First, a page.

Losing South Africans to alleged international paradises of peace and tranquility is tantamount to the painful, but unavoidable, removal of a cancer from the human body. We are left weakened, saddened and worse-off, but with a remaining chance to live a full and happy life.

The current available emigration statistics are reportedly unreliable and sound a lot lower than the anecdotes would imply. In 2001, for example, there were apparently 80 000 South Africans in Australia. These days I feel like I’m hearing about more than that number leaving each week. As I drive through my cosy northern Jo’burg suburb I am assaulted by endless “For Sale” signs that I can only imagine have nothing to do with cashing in on the current real estate market.

So, let’s take it as read that a lot of people are leaving and not quibble about what “a lot” actually means. Too many. And, naturally, a lot of those leaving are white and desirable in the economic sense of the word. I’ve recently noticed articles appearing in the media that mourn the departure of this or that senior executive to a presumably attractive position in Australia or England.

Let me say quite clearly: it’s bad news that these people are leaving. Bleeding skills and losing people who are generating money for the economy is a bad, bad thing. Apart from anything else, these are people who have been educated in South Africa, to some or other extent subsidised by taxpayers money, and when they leave they take it all with them.

That said, expecting these people to stay is also misguided. The reality is that the cancer growing in this country is a cancer of fearful, disillusioned, pessimistic, angry and embittered people who can no longer contribute to the future well-being of South Africa. And like any cancer, they need to be removed. It’s the best thing for the rest of us. And (cancer analogy aside) it’s the best thing for them too.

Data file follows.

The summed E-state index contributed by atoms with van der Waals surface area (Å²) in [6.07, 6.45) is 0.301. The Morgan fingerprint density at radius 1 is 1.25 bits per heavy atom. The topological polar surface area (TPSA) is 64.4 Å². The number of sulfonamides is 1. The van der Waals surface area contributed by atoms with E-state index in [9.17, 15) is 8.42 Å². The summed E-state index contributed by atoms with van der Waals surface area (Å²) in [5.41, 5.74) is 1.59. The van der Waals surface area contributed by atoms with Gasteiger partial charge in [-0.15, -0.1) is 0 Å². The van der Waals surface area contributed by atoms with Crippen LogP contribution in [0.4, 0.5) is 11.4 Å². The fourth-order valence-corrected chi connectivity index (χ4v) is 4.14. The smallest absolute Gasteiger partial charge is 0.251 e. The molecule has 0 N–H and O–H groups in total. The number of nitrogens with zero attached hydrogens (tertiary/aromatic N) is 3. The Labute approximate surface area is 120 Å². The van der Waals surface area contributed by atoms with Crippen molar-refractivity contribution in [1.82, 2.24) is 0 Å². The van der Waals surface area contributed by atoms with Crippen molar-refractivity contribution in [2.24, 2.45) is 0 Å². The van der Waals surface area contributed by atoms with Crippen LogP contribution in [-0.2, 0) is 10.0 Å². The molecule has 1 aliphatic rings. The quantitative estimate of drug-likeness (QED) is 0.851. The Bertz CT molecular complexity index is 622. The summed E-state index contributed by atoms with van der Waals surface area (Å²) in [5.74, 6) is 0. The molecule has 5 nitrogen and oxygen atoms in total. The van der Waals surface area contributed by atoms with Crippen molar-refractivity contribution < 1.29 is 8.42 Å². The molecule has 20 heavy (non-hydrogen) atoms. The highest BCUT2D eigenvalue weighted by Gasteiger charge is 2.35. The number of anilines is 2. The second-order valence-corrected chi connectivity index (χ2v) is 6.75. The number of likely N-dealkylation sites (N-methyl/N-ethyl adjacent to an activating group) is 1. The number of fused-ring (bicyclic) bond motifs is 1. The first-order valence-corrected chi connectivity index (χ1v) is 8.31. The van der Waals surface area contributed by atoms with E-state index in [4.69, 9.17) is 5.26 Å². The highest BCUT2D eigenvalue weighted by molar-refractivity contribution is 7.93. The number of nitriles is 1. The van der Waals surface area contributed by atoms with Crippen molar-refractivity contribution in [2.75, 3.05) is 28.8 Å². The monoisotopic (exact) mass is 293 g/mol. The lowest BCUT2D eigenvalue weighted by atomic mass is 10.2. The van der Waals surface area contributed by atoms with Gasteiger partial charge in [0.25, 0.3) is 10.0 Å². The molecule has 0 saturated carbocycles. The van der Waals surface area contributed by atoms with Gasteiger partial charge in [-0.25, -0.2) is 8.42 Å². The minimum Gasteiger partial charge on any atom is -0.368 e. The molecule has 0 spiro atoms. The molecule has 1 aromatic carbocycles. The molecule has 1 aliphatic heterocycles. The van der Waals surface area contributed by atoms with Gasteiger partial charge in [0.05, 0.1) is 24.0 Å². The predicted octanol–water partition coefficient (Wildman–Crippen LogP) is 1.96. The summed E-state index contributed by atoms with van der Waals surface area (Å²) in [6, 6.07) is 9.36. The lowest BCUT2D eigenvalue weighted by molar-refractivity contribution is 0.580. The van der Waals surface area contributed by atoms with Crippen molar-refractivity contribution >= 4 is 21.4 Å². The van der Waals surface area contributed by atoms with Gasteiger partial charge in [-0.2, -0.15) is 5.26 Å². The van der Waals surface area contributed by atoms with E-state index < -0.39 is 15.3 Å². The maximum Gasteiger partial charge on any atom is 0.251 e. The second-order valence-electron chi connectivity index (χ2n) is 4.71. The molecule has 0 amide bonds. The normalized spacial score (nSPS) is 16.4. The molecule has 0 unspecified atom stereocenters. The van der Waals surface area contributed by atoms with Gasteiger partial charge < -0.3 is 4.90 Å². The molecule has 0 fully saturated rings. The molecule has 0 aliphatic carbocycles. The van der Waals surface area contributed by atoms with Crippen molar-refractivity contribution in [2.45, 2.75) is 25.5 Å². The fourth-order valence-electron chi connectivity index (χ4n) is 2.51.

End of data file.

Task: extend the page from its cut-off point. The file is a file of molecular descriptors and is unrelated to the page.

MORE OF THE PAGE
There are upsides to people leaving: opportunities open up for others who may not have gotten those opportunities otherwise. And the country as a whole is forced to streamline and innovate in order to keep growing. The obvious converse is also true: less competition may mean slipping standards. The wrong, unqualified people may find it easy to glide into senior jobs vacated by those who have left for elsewhere.

I think we can see examples of both scenarios. And in this respect we are in the same boat as many other developing countries, competing in a global market for skills against countries with stronger currencies and better stuff. Yes, we have political concerns and crime problems, but we are not unique in that. And as recent world economic developments have shown, everyone (and I mean everyone) has big problems on their plate.

What’s important for us is to cut or zap or otherwise kill the cancer as quickly as we can so that we can start the process of healing what’s left. It’s going to hurt. And it’s going to screw us up. But unless we can get the most miserable people out of here where they can hopefully be less miserable, and where we can find a more positive spirit for the remainder of people, we are going to keep poisoning one another.

It may sound harsh and it may sound unkind, but it’s happening anyway. I think we need to think smarter about it and try and see a light at the end of the tunnel to Sydney.


  • Jarred Cinman is software director at Cambrient, South Africa's leading developer of web applications. He co-founded Johannesburg's first professional web development company and was one of the founders of VWV Interactive, for many years the premier creative web business in the country, winning numerous Loeries and various international awards. In 2001, Jarred co-founded Cambrient, which has, in its six-year history, built the leading local content management system and serviced an impressive list of corporate customers. Cambrient Contentsuite is also the engine behind Moneyweb.


Jarred Cinman

Jarred Cinman is software director at Cambrient, South Africa's leading developer of web applications. He co-founded Johannesburg's first professional web development company and was one of the founders...

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